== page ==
Homophobia is the recognised or unrecognised fear or hatred of homosexuals or homosexuality that is present in both heterosexuals and homosexuals (Slater, 1988). Everyone is taught to be homophobic.

Heterosexism is discrimination against homosexuals based on the belief that heterosexuality is superior to homosexuality. Heterosexism is built into all of our institutions.

These definitions are preferred for two reasons:

1) they can be easily adapted to define other oppressions;

2) they help to make a distinction between, and stress the importance of, internal and external oppression, i.e. 'phobia' relates to internal and 'ism' to external oppression.


Lesbian Information Service run a 'homophobia awareness from a multi-oppression perspective' training course in which a brainstorm exercise is conducted about words or phrases which the participants can think of that describe homosexuals or lesbians or gay men. The following is a compilation of these responses:

Lead young people astray; perverts; puff; sick; mentally ill; dyke; lezzie; bender; opt out; not natural; all got AIDS; promiscuous; immoral; queer; brave; no grandchildren; mothers fault; fathers fault; can't be trusted with children; arrested development; lesbians haven't met a real man; hormone imbalance; lesbians want to be men; lesbians hate children; lesbians are afraid of childbirth; lesbians wear male clothing; lesbians are all truck drivers; it's a phase; its a crime against nature; it's caused by a genetic defect; lesbians are ugly; gay men are limp-wristed; sissies; obsessed with sex; child molesters; insanely jealous and possessive; there are no black lesbians and gays; they don't live here, they only live in cities; it's a western/white disease; it's a capitalist diseases; one of them; lesley; lemon; ginger; effeminate; indecent; that way inclined; hijra; chhaka; battyman; eccentric; should be shot; artistic; individual; strong; abnormal; promiscuous; mother's fault; flat-heeled brigade; bent; homo's; one of those; sexual deviant; fairies; queens; dangerous; outrageous; woolly woofters; ass poppers; shirt lifters; sex abusers; carry disease.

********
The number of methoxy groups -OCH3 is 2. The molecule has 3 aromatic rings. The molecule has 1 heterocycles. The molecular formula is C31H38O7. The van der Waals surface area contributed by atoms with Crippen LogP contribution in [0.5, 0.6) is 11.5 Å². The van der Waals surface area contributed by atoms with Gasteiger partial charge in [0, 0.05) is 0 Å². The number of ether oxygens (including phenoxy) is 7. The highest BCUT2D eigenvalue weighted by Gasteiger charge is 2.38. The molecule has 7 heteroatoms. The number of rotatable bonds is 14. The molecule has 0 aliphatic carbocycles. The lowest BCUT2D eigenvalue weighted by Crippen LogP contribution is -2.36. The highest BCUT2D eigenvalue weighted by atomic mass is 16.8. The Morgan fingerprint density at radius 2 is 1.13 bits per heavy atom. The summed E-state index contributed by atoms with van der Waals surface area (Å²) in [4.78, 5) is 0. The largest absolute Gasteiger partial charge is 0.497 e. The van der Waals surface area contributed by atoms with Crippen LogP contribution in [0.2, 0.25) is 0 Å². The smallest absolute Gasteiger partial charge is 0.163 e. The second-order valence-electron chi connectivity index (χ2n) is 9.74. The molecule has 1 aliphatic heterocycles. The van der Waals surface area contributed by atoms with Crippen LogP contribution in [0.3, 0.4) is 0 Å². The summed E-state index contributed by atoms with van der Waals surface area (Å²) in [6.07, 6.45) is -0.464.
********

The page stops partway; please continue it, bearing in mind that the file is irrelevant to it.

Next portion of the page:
When the same exercise is performed in relation to heterosexuals the responses have been limited to: straight; normal; healthy; fit; macho men; hetties; queer bashers.

It is pointed out that this exercise can be conducted in relation to other powerless groups and the responses would be similar, i.e. many negative words for oppressed groups and mainly positive words for non-oppressed groups.

These phrases/words come from deep inside our consciousness and affect our beliefs and attitudes.

The participants are then asked where they think these messages come from; their responses invariably include, religion, medicine, law, education, the media, the family and, of course, language.